In the forthcoming Kharif season, India’s agriculture industry is expecting record production volumes. Despite a spike in Covid-19 numbers, agricultural production did not suffer in 2020 and does not appear to be slowing down this year. The Union government anticipates a rise in demand from the agricultural sector and is actively planning to provide the necessary quantities of seeds, fertilisers, and insecticides.
However, despite the legacy issues that Indian agriculture sector has been afflicted with for decades, this show of steadily rising production is taking place. Limited mechanisation, a lack of farmer education and information, insufficient storage and logistics, and limited land holdings. The industry’s efficiency is also exceedingly low, as it employs about 60% of India’s population yet provides only 18% of India’s GDP.
ETILC representatives from the industry examined which aspects of the sector needed to be overhauled and what policies needed to be implemented to eventually make a difference.
According to Kalyan Ram Madabhushi, CEO – Chemicals, Group Business Head – Fertilisers & Insulators, Aditya Birla Group (Chemicals), ‘The agriculture sector urgently need a holistic, goal-oriented national strategy to be designed and implemented in the mission mode for its advancement.
The sector will gain enormously from a comprehensive framework with clear definition of roles for institutions, affordable technology and digitalisation, appropriate policies, extension outreach, and technical training.’
Dhanuka Agritech, an agro-chemical company, draws a parallel with China and notes that, though India has vast agricultural potential, its final production is low due to a lack of new technology pesticides and other agri-inputs such as spray technology such as drones.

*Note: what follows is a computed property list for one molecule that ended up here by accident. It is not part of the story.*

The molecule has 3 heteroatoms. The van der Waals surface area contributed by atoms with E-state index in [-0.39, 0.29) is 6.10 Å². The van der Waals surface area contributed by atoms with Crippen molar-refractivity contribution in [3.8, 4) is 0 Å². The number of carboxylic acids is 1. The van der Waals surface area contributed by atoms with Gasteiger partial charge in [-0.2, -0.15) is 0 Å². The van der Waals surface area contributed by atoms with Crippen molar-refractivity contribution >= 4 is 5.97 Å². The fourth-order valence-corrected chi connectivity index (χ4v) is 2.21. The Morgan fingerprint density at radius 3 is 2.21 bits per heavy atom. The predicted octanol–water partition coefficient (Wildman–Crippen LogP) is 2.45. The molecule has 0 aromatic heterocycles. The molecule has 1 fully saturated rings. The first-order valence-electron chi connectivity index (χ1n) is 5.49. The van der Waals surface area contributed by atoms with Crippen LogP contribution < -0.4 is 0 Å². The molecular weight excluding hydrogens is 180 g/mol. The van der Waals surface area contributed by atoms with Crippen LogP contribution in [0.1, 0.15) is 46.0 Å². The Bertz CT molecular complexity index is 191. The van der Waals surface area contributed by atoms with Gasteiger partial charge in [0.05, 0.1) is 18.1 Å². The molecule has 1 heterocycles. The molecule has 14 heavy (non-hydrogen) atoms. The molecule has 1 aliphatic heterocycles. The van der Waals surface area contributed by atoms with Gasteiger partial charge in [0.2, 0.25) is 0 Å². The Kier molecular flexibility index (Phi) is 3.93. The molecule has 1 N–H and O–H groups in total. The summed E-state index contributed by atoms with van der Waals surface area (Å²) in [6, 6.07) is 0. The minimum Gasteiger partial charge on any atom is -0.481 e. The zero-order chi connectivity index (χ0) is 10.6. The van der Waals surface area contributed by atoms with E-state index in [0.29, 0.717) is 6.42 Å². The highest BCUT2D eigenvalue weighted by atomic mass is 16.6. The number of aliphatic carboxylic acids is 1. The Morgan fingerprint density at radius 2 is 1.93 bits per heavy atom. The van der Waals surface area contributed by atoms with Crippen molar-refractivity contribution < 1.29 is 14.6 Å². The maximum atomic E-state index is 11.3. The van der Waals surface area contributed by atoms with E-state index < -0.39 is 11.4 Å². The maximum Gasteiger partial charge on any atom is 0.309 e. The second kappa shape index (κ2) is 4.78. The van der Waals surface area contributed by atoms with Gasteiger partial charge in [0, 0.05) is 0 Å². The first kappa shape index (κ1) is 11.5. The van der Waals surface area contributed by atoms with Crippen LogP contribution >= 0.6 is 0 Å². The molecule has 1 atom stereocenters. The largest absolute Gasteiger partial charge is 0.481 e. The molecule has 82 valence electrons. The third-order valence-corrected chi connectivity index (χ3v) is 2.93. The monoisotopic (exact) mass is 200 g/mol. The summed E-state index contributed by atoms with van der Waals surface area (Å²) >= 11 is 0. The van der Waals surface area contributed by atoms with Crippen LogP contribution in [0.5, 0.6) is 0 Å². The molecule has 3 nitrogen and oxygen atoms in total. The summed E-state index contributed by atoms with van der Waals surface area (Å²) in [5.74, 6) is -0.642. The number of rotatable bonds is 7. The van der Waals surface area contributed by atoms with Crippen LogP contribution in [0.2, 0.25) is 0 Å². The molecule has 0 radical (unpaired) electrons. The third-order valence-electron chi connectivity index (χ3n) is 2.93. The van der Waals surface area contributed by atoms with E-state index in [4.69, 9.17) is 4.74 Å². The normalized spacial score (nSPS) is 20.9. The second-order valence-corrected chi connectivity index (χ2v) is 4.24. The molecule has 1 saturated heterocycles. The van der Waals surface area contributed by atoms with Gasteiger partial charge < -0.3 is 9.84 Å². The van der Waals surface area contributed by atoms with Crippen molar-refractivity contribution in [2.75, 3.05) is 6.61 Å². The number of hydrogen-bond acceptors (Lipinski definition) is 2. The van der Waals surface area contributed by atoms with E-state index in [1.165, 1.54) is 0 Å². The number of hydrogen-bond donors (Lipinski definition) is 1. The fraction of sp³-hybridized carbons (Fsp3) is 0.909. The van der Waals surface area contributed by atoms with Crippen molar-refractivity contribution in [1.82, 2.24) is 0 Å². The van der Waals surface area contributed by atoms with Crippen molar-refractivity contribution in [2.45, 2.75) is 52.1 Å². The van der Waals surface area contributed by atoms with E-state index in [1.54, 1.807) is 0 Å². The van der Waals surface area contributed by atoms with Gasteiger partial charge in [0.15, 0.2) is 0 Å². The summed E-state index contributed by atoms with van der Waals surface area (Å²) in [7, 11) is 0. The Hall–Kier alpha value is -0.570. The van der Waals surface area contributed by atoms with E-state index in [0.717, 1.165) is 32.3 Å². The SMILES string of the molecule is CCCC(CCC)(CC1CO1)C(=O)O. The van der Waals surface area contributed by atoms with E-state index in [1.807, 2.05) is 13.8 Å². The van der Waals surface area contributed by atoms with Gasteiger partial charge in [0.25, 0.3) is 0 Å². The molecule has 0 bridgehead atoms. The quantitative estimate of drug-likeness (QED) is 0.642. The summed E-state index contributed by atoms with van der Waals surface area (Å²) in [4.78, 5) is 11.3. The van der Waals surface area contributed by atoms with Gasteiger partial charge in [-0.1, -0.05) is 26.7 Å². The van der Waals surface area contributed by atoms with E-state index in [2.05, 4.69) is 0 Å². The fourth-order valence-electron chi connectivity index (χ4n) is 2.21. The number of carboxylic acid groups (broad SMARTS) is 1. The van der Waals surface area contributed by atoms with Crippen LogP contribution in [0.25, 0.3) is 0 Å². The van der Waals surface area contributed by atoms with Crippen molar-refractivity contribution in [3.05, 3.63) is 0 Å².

There is no unique pesticide research being conducted in the country, and whatever is happening globally is limited to the EU, the United States, and Japan.
|Arable Land (2018)||119.49 mn ha||156.42 mn ha|
|Rainfall||645 mm||1083 mm|
|GDP (Agriculture) (2019)||US$ 1004 billion||US$ 460 billion|
|Pesticides Consumption(2018)||13.07 kg / ha||0.34 kg / ha|
|Fertilizers Consumption (Nitrogen + Potash + Phosphate) (2018)||346 kg / ha||161.5 kg / ha|
Source: Pesticides – 2018 FAO, GDP – 2019 World Bank, Fertilizer – FAO 2018, Arable land – FAO – 2018, Agriculture Land – FAO 2018 (http://www.fao.org/faostat/en/#data/RL)
The selection of crops is another important aspect influencing the sector’s growth. There is significant overproduction of cereals such as wheat and rice, which produce relatively little value when compared to high-value horticultural vegetables crops, fisheries, poultry, and dairy.
‘Horticulture crops including fruits and vegetable bring more value to farmers. There is enormous potential in horticulture crops, but India currently only accounts for 1.8 percent of the worldwide export market for fruits and vegetables.
The Government of India must realign its 715 Krishi Vigyan Kendras (KVK) distributed around the country,’ says RG Agarwal, Chairman of the Dhanuka Group.
Adopting global best practises can produce excellent results. Diversification to high-value crops, agricultural mechanisation, the establishment of farmer-producer organisations, and a shift to contract farming will all be beneficial.
Indian agriculture is likewise heavily reliant on the monsoon. According to management consulting company Roland Berger, just 38% of agricultural land in India is irrigated, while 56% of agricultural land in China is irrigated. Even the enabling infrastructure in terms of credit, marketing, storage, and so on is insufficient.
All of these variables have resulted in crop yields that are significantly lower than worldwide benchmarks. Despite allocating a major percentage of our land and 80-90 percent of our water to agriculture, our yields in maize, rice, groundnuts, and pulses are 54%, 40%, 31%, and 33% lower than world average.